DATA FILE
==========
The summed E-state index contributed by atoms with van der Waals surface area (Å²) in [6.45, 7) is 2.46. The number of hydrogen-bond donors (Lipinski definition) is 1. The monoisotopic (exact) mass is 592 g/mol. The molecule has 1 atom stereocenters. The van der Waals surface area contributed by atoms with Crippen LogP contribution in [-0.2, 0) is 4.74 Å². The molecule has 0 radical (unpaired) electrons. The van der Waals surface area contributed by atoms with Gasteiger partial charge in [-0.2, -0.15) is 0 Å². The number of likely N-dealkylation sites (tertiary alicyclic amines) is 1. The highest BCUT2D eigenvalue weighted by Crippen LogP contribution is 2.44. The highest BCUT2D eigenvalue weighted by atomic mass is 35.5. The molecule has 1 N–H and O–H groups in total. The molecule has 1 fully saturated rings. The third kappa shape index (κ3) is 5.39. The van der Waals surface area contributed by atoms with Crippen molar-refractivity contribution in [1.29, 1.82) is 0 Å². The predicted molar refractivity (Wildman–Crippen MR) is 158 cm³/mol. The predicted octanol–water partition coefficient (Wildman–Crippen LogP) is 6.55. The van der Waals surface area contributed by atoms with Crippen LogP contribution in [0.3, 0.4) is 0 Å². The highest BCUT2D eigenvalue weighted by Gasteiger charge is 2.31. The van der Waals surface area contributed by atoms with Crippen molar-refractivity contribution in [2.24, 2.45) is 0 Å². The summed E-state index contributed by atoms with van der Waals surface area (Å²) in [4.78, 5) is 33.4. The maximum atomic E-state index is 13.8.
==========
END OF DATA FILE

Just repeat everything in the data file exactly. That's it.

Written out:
The summed E-state index contributed by atoms with van der Waals surface area (Å²) in [6.45, 7) is 2.46. The number of hydrogen-bond donors (Lipinski definition) is 1. The monoisotopic (exact) mass is 592 g/mol. The molecule has 1 atom stereocenters. The van der Waals surface area contributed by atoms with Crippen LogP contribution in [-0.2, 0) is 4.74 Å². The molecule has 0 radical (unpaired) electrons. The van der Waals surface area contributed by atoms with Gasteiger partial charge in [-0.2, -0.15) is 0 Å². The number of likely N-dealkylation sites (tertiary alicyclic amines) is 1. The highest BCUT2D eigenvalue weighted by Crippen LogP contribution is 2.44. The highest BCUT2D eigenvalue weighted by atomic mass is 35.5. The molecule has 1 N–H and O–H groups in total. The molecule has 1 fully saturated rings. The third kappa shape index (κ3) is 5.39. The van der Waals surface area contributed by atoms with Crippen molar-refractivity contribution in [1.29, 1.82) is 0 Å². The predicted molar refractivity (Wildman–Crippen MR) is 158 cm³/mol. The predicted octanol–water partition coefficient (Wildman–Crippen LogP) is 6.55. The van der Waals surface area contributed by atoms with Crippen LogP contribution in [0.3, 0.4) is 0 Å². The highest BCUT2D eigenvalue weighted by Gasteiger charge is 2.31. The van der Waals surface area contributed by atoms with Crippen molar-refractivity contribution in [2.24, 2.45) is 0 Å². The summed E-state index contributed by atoms with van der Waals surface area (Å²) in [4.78, 5) is 33.4. The maximum atomic E-state index is 13.8.